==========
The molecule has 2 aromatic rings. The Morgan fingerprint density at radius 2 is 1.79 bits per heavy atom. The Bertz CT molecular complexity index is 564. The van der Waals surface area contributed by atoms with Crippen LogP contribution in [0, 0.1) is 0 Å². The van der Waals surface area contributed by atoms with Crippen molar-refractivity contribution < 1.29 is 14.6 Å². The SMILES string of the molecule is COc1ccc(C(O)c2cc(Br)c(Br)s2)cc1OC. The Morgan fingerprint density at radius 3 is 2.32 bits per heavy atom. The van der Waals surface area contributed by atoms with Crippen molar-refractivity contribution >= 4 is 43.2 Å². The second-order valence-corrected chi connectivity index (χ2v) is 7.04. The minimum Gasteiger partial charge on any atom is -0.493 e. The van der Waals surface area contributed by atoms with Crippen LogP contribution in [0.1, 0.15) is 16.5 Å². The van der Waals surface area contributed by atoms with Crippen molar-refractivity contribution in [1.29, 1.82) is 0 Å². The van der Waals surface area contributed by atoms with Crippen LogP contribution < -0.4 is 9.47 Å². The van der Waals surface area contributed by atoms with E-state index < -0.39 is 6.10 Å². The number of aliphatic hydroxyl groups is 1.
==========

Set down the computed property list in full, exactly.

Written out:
The molecule has 2 aromatic rings. The Morgan fingerprint density at radius 2 is 1.79 bits per heavy atom. The Bertz CT molecular complexity index is 564. The van der Waals surface area contributed by atoms with Crippen LogP contribution in [0, 0.1) is 0 Å². The van der Waals surface area contributed by atoms with Crippen molar-refractivity contribution < 1.29 is 14.6 Å². The SMILES string of the molecule is COc1ccc(C(O)c2cc(Br)c(Br)s2)cc1OC. The Morgan fingerprint density at radius 3 is 2.32 bits per heavy atom. The van der Waals surface area contributed by atoms with Crippen molar-refractivity contribution >= 4 is 43.2 Å². The second-order valence-corrected chi connectivity index (χ2v) is 7.04. The minimum Gasteiger partial charge on any atom is -0.493 e. The van der Waals surface area contributed by atoms with Crippen LogP contribution in [0.1, 0.15) is 16.5 Å². The van der Waals surface area contributed by atoms with Crippen molar-refractivity contribution in [1.29, 1.82) is 0 Å². The van der Waals surface area contributed by atoms with Crippen LogP contribution < -0.4 is 9.47 Å². The van der Waals surface area contributed by atoms with E-state index < -0.39 is 6.10 Å². The number of aliphatic hydroxyl groups is 1.